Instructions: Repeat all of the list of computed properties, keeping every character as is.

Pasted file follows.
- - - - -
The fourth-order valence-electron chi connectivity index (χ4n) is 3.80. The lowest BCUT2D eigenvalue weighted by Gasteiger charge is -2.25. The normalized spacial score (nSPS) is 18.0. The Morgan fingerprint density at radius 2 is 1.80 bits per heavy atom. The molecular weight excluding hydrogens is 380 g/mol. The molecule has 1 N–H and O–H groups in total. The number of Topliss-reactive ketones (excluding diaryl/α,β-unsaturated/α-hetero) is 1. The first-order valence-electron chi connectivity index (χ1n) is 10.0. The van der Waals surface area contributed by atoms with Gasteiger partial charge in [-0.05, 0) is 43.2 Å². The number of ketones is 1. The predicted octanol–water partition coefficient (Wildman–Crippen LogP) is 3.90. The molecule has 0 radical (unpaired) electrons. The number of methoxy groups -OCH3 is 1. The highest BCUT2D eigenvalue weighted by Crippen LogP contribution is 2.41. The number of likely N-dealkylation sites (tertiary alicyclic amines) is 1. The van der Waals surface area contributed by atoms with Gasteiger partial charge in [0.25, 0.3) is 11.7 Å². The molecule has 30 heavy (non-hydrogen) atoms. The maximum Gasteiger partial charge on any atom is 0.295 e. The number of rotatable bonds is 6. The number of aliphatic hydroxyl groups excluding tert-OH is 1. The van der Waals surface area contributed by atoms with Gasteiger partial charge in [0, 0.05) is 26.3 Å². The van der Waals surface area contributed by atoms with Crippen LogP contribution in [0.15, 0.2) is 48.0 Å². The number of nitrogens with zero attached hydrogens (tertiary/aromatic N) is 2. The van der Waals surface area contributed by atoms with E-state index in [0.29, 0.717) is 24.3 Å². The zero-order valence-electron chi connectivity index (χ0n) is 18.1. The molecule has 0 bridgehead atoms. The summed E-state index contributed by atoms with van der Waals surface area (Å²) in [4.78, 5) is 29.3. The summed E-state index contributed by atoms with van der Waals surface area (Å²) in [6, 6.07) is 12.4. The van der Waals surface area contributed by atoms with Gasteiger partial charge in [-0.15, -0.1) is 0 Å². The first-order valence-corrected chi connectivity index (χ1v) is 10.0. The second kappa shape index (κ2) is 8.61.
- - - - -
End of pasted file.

The fourth-order valence-electron chi connectivity index (χ4n) is 3.80. The lowest BCUT2D eigenvalue weighted by Gasteiger charge is -2.25. The normalized spacial score (nSPS) is 18.0. The Morgan fingerprint density at radius 2 is 1.80 bits per heavy atom. The molecular weight excluding hydrogens is 380 g/mol. The molecule has 1 N–H and O–H groups in total. The number of Topliss-reactive ketones (excluding diaryl/α,β-unsaturated/α-hetero) is 1. The first-order valence-electron chi connectivity index (χ1n) is 10.0. The van der Waals surface area contributed by atoms with Gasteiger partial charge in [-0.05, 0) is 43.2 Å². The number of ketones is 1. The predicted octanol–water partition coefficient (Wildman–Crippen LogP) is 3.90. The molecule has 0 radical (unpaired) electrons. The number of methoxy groups -OCH3 is 1. The highest BCUT2D eigenvalue weighted by Crippen LogP contribution is 2.41. The number of likely N-dealkylation sites (tertiary alicyclic amines) is 1. The van der Waals surface area contributed by atoms with Gasteiger partial charge in [0.25, 0.3) is 11.7 Å². The molecule has 30 heavy (non-hydrogen) atoms. The maximum Gasteiger partial charge on any atom is 0.295 e. The number of rotatable bonds is 6. The number of aliphatic hydroxyl groups excluding tert-OH is 1. The van der Waals surface area contributed by atoms with Gasteiger partial charge in [0, 0.05) is 26.3 Å². The van der Waals surface area contributed by atoms with Crippen LogP contribution in [0.15, 0.2) is 48.0 Å². The number of nitrogens with zero attached hydrogens (tertiary/aromatic N) is 2. The van der Waals surface area contributed by atoms with E-state index in [0.29, 0.717) is 24.3 Å². The zero-order valence-electron chi connectivity index (χ0n) is 18.1. The molecule has 0 bridgehead atoms. The summed E-state index contributed by atoms with van der Waals surface area (Å²) in [4.78, 5) is 29.3. The summed E-state index contributed by atoms with van der Waals surface area (Å²) in [6, 6.07) is 12.4. The van der Waals surface area contributed by atoms with Gasteiger partial charge in [-0.15, -0.1) is 0 Å². The first-order valence-corrected chi connectivity index (χ1v) is 10.0. The second kappa shape index (κ2) is 8.61.